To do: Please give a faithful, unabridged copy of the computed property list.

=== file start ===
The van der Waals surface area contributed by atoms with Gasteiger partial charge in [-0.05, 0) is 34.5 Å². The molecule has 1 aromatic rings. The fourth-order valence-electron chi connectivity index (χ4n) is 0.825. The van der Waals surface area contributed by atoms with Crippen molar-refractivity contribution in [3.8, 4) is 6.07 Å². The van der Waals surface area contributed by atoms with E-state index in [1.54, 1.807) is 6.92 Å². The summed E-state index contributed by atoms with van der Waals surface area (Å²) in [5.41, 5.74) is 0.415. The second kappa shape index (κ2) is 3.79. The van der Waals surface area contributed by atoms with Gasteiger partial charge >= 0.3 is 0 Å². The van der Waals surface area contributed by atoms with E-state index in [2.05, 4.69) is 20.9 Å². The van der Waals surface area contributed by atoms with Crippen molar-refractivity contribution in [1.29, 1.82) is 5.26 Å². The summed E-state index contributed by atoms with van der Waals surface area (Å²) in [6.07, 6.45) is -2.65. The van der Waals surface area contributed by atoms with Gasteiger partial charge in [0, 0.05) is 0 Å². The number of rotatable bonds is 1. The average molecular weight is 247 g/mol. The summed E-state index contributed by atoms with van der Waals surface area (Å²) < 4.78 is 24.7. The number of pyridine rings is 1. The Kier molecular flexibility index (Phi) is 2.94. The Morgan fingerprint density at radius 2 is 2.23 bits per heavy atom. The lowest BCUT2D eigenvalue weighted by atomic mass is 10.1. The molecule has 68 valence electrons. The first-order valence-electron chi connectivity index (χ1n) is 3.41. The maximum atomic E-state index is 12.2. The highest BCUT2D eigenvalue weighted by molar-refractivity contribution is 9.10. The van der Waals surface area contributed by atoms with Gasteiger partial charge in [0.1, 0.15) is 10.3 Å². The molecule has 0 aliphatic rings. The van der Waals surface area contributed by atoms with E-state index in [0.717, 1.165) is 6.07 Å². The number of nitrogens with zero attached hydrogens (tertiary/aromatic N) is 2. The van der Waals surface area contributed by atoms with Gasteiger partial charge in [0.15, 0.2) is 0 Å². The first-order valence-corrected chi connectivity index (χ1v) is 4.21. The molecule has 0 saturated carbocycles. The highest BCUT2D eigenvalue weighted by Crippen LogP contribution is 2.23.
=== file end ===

The van der Waals surface area contributed by atoms with Gasteiger partial charge in [-0.05, 0) is 34.5 Å². The molecule has 1 aromatic rings. The fourth-order valence-electron chi connectivity index (χ4n) is 0.825. The van der Waals surface area contributed by atoms with Crippen molar-refractivity contribution in [3.8, 4) is 6.07 Å². The van der Waals surface area contributed by atoms with E-state index in [1.54, 1.807) is 6.92 Å². The summed E-state index contributed by atoms with van der Waals surface area (Å²) in [5.41, 5.74) is 0.415. The second kappa shape index (κ2) is 3.79. The van der Waals surface area contributed by atoms with Gasteiger partial charge >= 0.3 is 0 Å². The van der Waals surface area contributed by atoms with E-state index in [2.05, 4.69) is 20.9 Å². The van der Waals surface area contributed by atoms with Crippen molar-refractivity contribution in [1.29, 1.82) is 5.26 Å². The summed E-state index contributed by atoms with van der Waals surface area (Å²) in [6.07, 6.45) is -2.65. The van der Waals surface area contributed by atoms with Gasteiger partial charge in [0, 0.05) is 0 Å². The number of rotatable bonds is 1. The average molecular weight is 247 g/mol. The summed E-state index contributed by atoms with van der Waals surface area (Å²) < 4.78 is 24.7. The number of pyridine rings is 1. The Kier molecular flexibility index (Phi) is 2.94. The Morgan fingerprint density at radius 2 is 2.23 bits per heavy atom. The lowest BCUT2D eigenvalue weighted by atomic mass is 10.1. The molecule has 68 valence electrons. The first-order valence-electron chi connectivity index (χ1n) is 3.41. The maximum atomic E-state index is 12.2. The highest BCUT2D eigenvalue weighted by molar-refractivity contribution is 9.10. The van der Waals surface area contributed by atoms with Gasteiger partial charge in [0.1, 0.15) is 10.3 Å². The molecule has 0 aliphatic rings. The van der Waals surface area contributed by atoms with E-state index in [0.717, 1.165) is 6.07 Å². The number of nitrogens with zero attached hydrogens (tertiary/aromatic N) is 2. The van der Waals surface area contributed by atoms with Gasteiger partial charge in [0.15, 0.2) is 0 Å². The first-order valence-corrected chi connectivity index (χ1v) is 4.21. The molecule has 0 saturated carbocycles. The highest BCUT2D eigenvalue weighted by Crippen LogP contribution is 2.23.